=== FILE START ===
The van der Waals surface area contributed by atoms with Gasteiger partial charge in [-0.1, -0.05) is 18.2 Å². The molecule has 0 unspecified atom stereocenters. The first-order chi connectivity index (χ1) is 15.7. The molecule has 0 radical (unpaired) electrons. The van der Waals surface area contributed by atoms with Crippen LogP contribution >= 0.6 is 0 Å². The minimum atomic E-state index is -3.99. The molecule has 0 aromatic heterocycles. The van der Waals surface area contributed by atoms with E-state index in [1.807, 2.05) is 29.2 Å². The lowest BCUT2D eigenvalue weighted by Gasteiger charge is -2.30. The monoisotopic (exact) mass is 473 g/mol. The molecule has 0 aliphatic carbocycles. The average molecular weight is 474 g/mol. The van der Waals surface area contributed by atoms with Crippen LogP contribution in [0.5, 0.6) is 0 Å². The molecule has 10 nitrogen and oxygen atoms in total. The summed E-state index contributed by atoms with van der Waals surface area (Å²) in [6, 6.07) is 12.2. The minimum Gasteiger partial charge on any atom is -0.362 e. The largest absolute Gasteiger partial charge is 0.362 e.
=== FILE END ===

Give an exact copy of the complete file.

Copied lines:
The van der Waals surface area contributed by atoms with Gasteiger partial charge in [-0.1, -0.05) is 18.2 Å². The molecule has 0 unspecified atom stereocenters. The first-order chi connectivity index (χ1) is 15.7. The molecule has 0 radical (unpaired) electrons. The van der Waals surface area contributed by atoms with Crippen LogP contribution >= 0.6 is 0 Å². The minimum atomic E-state index is -3.99. The molecule has 0 aromatic heterocycles. The van der Waals surface area contributed by atoms with E-state index in [1.807, 2.05) is 29.2 Å². The lowest BCUT2D eigenvalue weighted by Gasteiger charge is -2.30. The monoisotopic (exact) mass is 473 g/mol. The molecule has 0 aliphatic carbocycles. The average molecular weight is 474 g/mol. The van der Waals surface area contributed by atoms with Crippen LogP contribution in [0.5, 0.6) is 0 Å². The molecule has 10 nitrogen and oxygen atoms in total. The summed E-state index contributed by atoms with van der Waals surface area (Å²) in [6, 6.07) is 12.2. The minimum Gasteiger partial charge on any atom is -0.362 e. The largest absolute Gasteiger partial charge is 0.362 e.